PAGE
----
Sooooo…I need to go through my many notes and versions of Game 4 and see what I want to keep, what to change, and what to throw out, add some stuff, and bring it all together. Yeah, I do kind of agonize over these games. If I didn’t we would have played a lot more, but I really take a lot of pride in these game sessions, and I want each one to be better than the previous, and I want to do better as a GM each time.
Also, I keep being out of town or having to work on the weekend our D&D group plays. That sucks. I miss playing my monk.
Heading to Europe for a week of skateboarding. The plane travel of course is a great time to read and work on GURPS stuff. I’ve downloaded Cyberpunk: Stories of Hardware, Software, Wetware, Evolution, and Revolution for reading material to keep me in the right frame of mine for writing CyberTex stuff, and of course will have the Chromebook on the plane with me for doing the actual writing.
I started listening to the Gaming & BS Podcast a couple of weeks ago. Really fun gaming podcast. Frankly, it is the best one I’ve listened to. The dudes have a good time, but there’s not a lot of the constant snickering and whatnot that often detracts from podcasts.
Last night I listened to Episode 15, in which the guys talk about the difficulty of developing a good Sci Fi campaign. They express just how hard they find it. I have to admit that I find it hard too, for a number of reasons. Even with my own GURPS CyberTex campaign, which is very sporadically played (hell, we’re just getting ready to play game 4 in July), it isn’t easy, and we do have a setting and some game history. For me the thing that makes it hard is that most of the tropes by which a GM brings characters together don’t really exist in the cyberpunk context. Characters in cyberpunk tend to be loner types. They don’t “form a party” and go off on a quest or exploring, or if they do they don’t really continue as a party for years on end. I kind of forced them together in the first game. Now that the initial three game arc is done, and I’m making the game take place a year later, coming up with a rational for bringing them back together has been challenging. I say challenging – what I mean is that doing it in the style I want is challenging. Certainly there are plenty of reasons, based on the first three games, to get them together again. But I want to “up my game” every time as a GM, which means I want my shit to be clever. That’s part of the enjoyment of it for me.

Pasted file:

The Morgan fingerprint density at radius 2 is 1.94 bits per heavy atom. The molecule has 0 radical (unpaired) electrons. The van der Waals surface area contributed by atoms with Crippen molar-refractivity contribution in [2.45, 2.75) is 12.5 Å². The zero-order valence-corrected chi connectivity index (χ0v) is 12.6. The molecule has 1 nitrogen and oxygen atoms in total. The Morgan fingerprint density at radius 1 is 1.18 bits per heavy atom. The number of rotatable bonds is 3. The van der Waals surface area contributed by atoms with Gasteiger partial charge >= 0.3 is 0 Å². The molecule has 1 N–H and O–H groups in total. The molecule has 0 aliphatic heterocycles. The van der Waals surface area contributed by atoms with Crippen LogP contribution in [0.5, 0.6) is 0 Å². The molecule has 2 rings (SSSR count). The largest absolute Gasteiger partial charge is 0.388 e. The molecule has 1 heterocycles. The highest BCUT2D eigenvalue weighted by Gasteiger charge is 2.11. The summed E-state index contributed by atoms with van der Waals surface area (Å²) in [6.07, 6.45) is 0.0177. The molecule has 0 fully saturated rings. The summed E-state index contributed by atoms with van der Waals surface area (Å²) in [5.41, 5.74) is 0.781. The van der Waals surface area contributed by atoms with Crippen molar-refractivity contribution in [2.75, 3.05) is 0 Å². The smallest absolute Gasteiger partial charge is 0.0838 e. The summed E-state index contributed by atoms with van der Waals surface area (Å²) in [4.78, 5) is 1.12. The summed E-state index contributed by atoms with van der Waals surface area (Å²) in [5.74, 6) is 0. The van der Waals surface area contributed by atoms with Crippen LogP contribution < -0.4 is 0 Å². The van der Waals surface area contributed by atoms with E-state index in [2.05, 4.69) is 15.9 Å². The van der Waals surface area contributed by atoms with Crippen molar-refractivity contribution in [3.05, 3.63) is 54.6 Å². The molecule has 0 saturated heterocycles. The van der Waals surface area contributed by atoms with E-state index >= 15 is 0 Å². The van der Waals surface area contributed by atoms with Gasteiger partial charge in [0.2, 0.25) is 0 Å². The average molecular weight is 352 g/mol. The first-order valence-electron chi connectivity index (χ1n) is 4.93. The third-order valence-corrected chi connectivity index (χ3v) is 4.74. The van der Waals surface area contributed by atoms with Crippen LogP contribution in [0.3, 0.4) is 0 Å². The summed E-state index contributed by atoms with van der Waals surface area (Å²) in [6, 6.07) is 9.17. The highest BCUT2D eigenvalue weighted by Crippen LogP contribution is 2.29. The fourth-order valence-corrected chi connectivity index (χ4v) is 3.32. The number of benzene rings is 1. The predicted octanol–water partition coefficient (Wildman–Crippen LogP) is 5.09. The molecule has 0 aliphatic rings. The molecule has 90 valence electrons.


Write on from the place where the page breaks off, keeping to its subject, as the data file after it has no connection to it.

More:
So on the topic of other Sci Fi campaigns, yeah, not super easy. I suppose you can just say “make all your characters members of the same exploratory space corp” or something like that. That works. That’s fine. I think it all just seems a bit harder than saying “you meet in a tavern and an old man you save from a ruffian gives you a treasure map.” Which of course is also totally fine and fun, but not terribly inventive. The great possible range of science fiction means that defining the scope and tech level of your campaign is really important.
I recently read this tweet from Pink Dice GM that I really liked. It is an approach I’ve been using in CyberTex. A means of keeping my mind on the atmosphere of the campaign and really trying to give the players a place for their minds to inhabit, but I’ve not articulated it like this. I think this is right. And I think that even with a Sci Fi campaign, if you can start with some sort of interesting premise, limited in scope but with the possibility of expansion, and some good player characters to envision in that campaign, you can use this rule of thumb and build a very good campaign.
Short post. D&D 5e on Sunday was fun. My monk character totally kicked ass. I loved it.
Looks like a rainy day here. Stormed all night, and still a slow moving heavy downpour now. Heading to aikido practice, but looks like a great afternoon for working on gaming stuff. Playing D&D tomorrow afternoon. A lot of the group will not be able to attend, so if thing slow down I’ll get them to roll up some Traveller characters.